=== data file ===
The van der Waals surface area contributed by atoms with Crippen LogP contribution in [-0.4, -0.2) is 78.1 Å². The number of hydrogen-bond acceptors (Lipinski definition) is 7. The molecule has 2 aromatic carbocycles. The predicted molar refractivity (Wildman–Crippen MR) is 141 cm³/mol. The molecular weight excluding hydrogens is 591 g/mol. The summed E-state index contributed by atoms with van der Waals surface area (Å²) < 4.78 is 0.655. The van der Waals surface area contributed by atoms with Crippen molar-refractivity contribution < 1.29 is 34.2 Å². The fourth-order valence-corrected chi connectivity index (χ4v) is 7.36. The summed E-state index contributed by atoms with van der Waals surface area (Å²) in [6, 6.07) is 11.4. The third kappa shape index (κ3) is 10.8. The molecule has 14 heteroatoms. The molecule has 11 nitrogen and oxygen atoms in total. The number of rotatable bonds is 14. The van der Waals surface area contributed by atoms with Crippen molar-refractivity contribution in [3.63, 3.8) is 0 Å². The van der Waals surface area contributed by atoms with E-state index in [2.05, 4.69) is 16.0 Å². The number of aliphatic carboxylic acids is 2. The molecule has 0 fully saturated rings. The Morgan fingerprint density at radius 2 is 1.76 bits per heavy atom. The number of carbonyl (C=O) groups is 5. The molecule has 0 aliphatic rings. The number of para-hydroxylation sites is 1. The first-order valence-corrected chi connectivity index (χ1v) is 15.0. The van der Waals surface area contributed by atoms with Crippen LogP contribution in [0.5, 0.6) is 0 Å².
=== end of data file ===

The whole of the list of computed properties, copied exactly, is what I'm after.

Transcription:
The van der Waals surface area contributed by atoms with Crippen LogP contribution in [-0.4, -0.2) is 78.1 Å². The number of hydrogen-bond acceptors (Lipinski definition) is 7. The molecule has 2 aromatic carbocycles. The predicted molar refractivity (Wildman–Crippen MR) is 141 cm³/mol. The molecular weight excluding hydrogens is 591 g/mol. The summed E-state index contributed by atoms with van der Waals surface area (Å²) < 4.78 is 0.655. The van der Waals surface area contributed by atoms with Crippen molar-refractivity contribution < 1.29 is 34.2 Å². The fourth-order valence-corrected chi connectivity index (χ4v) is 7.36. The summed E-state index contributed by atoms with van der Waals surface area (Å²) in [6, 6.07) is 11.4. The third kappa shape index (κ3) is 10.8. The molecule has 14 heteroatoms. The molecule has 11 nitrogen and oxygen atoms in total. The number of rotatable bonds is 14. The van der Waals surface area contributed by atoms with Crippen molar-refractivity contribution in [3.63, 3.8) is 0 Å². The van der Waals surface area contributed by atoms with E-state index in [2.05, 4.69) is 16.0 Å². The number of aliphatic carboxylic acids is 2. The molecule has 0 fully saturated rings. The Morgan fingerprint density at radius 2 is 1.76 bits per heavy atom. The number of carbonyl (C=O) groups is 5. The molecule has 0 aliphatic rings. The number of para-hydroxylation sites is 1. The first-order valence-corrected chi connectivity index (χ1v) is 15.0. The van der Waals surface area contributed by atoms with Crippen LogP contribution in [0.5, 0.6) is 0 Å².